The claim that the CIA has historically had trouble reporting accurately on proliferation is based on the 2002 and 2005 Iraq and Iran NIE’s. Reporting on Russia, China, India, Pakistan, and the A.Q. Khan network was also flawed. But the 2007 Iran NIE should be judged on its merits because intelligence is not a science but a process, based on the best assessment of available information.

After the fiasco of the Iraq NIE, the Agency took a hard look at what had gone wrong. It decided that there were three issues that produced bad analysis: poor information sources resulting in “garbage in, garbage out,” political pressure to make the intelligence match the policy, and “groupthink” where assumptions based on past intelligence shape the current analysis.

To address the poor information problem, the Agency launched a major operation against Iran designated the “Persian House,” involving 175 case officers and 35 analysts. It also aggressively went after traveling Iranian officials and businessmen in Europe and the Persian Gulf, most particularly in Dubai, where the Iranian government actively does business to avoid sanctions enforced elsewhere. The effort was successful and, combined with improved technical collection against Iran, provided a window into the Iranian nuclear program. Key information came from Ali Resa Asghari, a general in the Iranian Revolutionary Guard, who was recruited in 2003 and jointly run by the CIA and the Turkish intelligence service, MIT. Before defecting in Istanbul in February, Asghari provided critical intelligence on the Iranian program as well as on Tehran’s defense communications, permitting the NSA and CIA to obtain still more information. The intelligence available to analysts on Iran improved dramatically.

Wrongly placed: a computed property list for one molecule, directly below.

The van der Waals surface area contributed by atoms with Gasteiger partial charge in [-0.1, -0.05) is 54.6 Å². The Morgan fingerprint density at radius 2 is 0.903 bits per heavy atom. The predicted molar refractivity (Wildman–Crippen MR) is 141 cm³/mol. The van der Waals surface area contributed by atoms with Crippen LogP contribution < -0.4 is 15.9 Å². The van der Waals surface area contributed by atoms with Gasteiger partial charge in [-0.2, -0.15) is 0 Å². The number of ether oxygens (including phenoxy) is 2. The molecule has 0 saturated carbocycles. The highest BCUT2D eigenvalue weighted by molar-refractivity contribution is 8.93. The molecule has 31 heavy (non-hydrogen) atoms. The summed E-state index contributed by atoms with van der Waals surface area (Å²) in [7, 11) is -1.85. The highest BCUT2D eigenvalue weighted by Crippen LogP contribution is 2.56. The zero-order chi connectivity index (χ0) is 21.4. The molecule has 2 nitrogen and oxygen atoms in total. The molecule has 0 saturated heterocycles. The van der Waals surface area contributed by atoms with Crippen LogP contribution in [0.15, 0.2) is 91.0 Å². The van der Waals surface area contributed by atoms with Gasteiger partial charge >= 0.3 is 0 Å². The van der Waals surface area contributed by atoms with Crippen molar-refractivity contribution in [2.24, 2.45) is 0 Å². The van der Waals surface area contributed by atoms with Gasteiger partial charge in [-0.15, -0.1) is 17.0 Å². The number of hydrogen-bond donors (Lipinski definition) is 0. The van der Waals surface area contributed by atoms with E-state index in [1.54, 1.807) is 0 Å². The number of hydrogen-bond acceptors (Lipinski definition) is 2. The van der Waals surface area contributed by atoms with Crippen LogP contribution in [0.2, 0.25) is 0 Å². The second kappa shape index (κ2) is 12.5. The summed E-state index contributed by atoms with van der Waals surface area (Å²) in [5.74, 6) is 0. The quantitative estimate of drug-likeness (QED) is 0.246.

Both the Iraq NIE and the 2005 NIE on Iran suffered from White House staffers, mostly neoconservatives from Vice President Cheney’s office, participating in the review process. To deal with the problem of such political pressure, Director of Central Intelligence Michael Hayden and DNI Mike McConnell isolated analysts from policymakers and also took steps to deal with the groupthink problem. In the 2002 Iraq NIE, the consensus view that Saddam Hussein must have weapons of mass destruction influenced analysis, but proved to be untrue. The Iran NIE was instead constructed from the ground up with every assumption being challenged. The critics of the NIE curiously engage in their own groupthink when they claim that the CIA’s record of failures in the past mean that it has likely failed again. This time, however, the CIA has gotten it right.

Philip Giraldi, a former CIA Officer, is a partner in Cannistraro Associates.